The primary mentor is required to have a solid track record of extramural funding. The primary mentor and any additional mentors should have expertise in the area(s) of proposed CTS K research.
Each CTS K Scholar must develop a mentoring plan outlining specific benchmarks, including timelines for completion of the research project, meeting presentations, publications and grant applications, and planned didactic courses or degree programs. The mentoring plan will be discussed and approved by the mentoring team with the MAC providing final approval. The CTS K Scholar must also complete a semiannual progress report describing the specific activities and accomplishments and whether the benchmarks have been reached. CTS K Scholars will also be contacted annually for a minimum of 10 years after completing the program to assess career progress.
CTS K Scholar awards pay 75% of each scholar’s salary; therefore, the scholar’s department must agree to the following:
- Scholar will spend 75% of his/ her FTE on CTS K didactics, research and other CTS K Scholar activities
- This 75% of FTE is based on the scholar’s workweek schedule at time of entry into the program
- The scholar will relocate his/ her primary office space to the Clinical and Translational Research Building during the two years of CTS K participation
- Any changes to the scholar’s schedule that could infringe upon this 75% time must be discussed with the CTS K directorship
Selection Process & Criteria
Scholars are selected for support based on a competitive review process in which academic qualifications, career goals, and the quality of the training environment will be important considerations for funding. Finalists are interviewed by members of the MAC.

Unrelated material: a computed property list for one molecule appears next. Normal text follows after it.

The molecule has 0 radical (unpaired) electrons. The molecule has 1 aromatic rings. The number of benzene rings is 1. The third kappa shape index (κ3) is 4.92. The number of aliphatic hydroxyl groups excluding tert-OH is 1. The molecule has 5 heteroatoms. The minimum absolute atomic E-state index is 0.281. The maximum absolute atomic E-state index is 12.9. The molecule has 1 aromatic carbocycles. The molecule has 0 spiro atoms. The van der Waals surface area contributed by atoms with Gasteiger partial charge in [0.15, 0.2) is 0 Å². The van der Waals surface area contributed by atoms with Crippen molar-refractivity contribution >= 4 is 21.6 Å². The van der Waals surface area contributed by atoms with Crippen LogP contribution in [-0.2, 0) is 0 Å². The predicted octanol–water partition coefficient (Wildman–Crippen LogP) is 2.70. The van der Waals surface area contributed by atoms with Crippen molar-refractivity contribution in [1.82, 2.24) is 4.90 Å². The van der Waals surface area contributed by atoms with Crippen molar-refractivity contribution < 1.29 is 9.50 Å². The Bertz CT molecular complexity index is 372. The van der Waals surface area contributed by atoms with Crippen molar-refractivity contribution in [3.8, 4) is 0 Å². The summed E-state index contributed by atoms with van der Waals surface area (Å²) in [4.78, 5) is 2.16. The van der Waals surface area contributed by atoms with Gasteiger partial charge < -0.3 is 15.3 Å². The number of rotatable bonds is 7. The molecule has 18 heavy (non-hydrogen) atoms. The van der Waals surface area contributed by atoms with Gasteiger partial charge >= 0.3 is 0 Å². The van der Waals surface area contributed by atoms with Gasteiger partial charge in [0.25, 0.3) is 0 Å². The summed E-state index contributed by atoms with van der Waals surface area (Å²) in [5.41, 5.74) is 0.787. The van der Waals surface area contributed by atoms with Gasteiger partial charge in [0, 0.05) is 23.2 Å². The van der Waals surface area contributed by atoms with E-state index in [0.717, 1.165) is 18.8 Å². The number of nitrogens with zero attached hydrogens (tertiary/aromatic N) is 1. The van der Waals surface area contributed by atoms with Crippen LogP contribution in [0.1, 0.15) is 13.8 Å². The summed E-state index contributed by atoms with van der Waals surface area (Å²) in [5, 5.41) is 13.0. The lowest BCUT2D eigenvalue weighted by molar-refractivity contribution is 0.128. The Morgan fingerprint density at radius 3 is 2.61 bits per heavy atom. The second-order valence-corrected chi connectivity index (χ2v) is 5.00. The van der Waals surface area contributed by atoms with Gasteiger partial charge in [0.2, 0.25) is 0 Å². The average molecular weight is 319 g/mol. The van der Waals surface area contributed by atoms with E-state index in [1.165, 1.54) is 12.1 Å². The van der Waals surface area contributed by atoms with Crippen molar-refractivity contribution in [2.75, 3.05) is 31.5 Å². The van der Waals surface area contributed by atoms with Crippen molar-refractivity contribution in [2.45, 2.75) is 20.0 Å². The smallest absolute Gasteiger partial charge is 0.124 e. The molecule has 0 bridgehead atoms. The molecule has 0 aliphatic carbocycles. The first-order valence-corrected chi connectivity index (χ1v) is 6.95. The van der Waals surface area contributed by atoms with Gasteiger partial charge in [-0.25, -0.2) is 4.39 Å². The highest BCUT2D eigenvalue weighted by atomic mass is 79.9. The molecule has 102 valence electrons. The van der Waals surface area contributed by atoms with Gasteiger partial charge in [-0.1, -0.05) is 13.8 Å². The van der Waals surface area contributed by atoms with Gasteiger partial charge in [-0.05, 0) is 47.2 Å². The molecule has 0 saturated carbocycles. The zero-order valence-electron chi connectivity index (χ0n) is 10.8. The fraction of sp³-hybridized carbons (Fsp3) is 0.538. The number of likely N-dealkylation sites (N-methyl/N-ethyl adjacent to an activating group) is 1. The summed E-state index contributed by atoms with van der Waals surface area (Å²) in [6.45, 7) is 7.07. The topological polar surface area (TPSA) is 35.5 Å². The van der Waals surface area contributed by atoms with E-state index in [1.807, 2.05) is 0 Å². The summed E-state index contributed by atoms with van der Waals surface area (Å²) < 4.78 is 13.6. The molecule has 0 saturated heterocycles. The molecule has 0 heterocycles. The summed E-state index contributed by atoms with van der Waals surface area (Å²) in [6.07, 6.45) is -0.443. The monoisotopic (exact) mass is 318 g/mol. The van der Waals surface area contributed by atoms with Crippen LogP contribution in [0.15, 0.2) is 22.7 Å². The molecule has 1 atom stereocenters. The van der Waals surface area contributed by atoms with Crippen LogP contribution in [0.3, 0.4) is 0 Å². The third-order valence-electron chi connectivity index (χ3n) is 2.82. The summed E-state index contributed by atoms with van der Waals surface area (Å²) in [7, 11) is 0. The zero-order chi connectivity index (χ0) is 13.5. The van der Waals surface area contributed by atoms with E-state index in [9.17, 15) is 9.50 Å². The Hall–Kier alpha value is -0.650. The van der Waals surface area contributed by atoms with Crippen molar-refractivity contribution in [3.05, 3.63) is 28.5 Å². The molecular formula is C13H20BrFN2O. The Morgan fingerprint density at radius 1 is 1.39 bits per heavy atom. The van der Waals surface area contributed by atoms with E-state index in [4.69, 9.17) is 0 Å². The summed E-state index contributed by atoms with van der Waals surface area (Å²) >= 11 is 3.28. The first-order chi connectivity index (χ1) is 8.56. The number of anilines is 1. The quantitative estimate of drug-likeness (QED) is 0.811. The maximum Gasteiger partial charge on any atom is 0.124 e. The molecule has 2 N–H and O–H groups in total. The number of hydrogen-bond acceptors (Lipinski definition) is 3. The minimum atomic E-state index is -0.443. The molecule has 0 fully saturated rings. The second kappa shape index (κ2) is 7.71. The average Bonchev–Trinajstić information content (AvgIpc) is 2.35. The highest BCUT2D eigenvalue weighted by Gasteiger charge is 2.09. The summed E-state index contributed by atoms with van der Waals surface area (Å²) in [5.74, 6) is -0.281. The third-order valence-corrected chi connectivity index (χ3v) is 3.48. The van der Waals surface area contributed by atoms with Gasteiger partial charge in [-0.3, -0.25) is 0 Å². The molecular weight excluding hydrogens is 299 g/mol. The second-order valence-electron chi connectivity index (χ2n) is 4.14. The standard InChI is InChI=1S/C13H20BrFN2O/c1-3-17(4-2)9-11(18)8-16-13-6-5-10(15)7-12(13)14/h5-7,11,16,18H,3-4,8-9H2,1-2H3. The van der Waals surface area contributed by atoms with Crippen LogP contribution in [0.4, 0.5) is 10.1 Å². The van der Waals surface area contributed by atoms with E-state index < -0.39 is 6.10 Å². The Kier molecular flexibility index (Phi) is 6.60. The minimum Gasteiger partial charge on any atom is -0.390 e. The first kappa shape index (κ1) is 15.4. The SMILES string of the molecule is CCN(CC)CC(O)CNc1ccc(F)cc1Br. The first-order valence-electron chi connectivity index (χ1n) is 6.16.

Criteria for Selection
- Track Record: Creativity of the candidate and potential to lead excellent multidisciplinary research judging by track record in some or all of the following: areas of expertise and prior training; number of first- or senior-author publications; funded grants; written product attached to the application
- Research Plan: Scientific value, potential clinical importance, and feasibility of the written multidisciplinary research plan. Likelihood of the research project to result in a larger independently funded peer-reviewed grant. Utilization of CTSI cores and resources.
- Mentors: Quality, appropriateness, track record of previous trainees, record of research funding (NIH or equivalent funding is preferred) and multidisciplinary expertise of the proposed mentor(s)
- Resources: Tangible commitment and resources provided by the home department, and suitability of the available clinical and laboratory infrastructure and multidisciplinary team
- Career Potential: Global assessment of the likelihood that the candidate will develop a career as an outstanding investigator who will lead multidisciplinary teams and have an important impact on health
- Departmental Support: Clear commitment from the candidate’s department to respect the candidate’s effort in the program and value the candidate’s career as a clinical/ translational researcher
- Clinical Research: Patient-oriented research, including epidemiologic and behavioral studies, outcomes research, and health services research. Patient-oriented research is research conducted with human subjects (or on material of human origin such as tissues, specimens, and cognitive phenomena) in which a researcher directly interacts with human subjects. It includes research on mechanisms of human disease, therapeutic interventions, clinical trials, and development of new technologies, but does not include in vitro studies using human tissues not linked to a living individual. Studies falling under 45 CFR 46.101(b) (4) are not considered clinical research for purposes of this definition. (Source: http://grants.nih.gov/grants/glossary.htm)
- Translational Research: Translational research includes two areas of translation. One is the process of applying discoveries generated during research in the laboratory, and in preclinical studies, to the development of trials and studies in humans. The second area of translation concerns research aimed at enhancing the adoption of best practices in the community. Cost-effectiveness of prevention and treatment strategies is also an important part of translational science. (Source: http://grants.nih.gov/grants/glossary.htm)
- Permanent Resident: Someone who has been granted authorization to live and work in the United States on a permanent basis. As proof of that status, a person is granted a permanent resident card, commonly called a “green card.” (Source: U.S. Citizen and Immigration Services)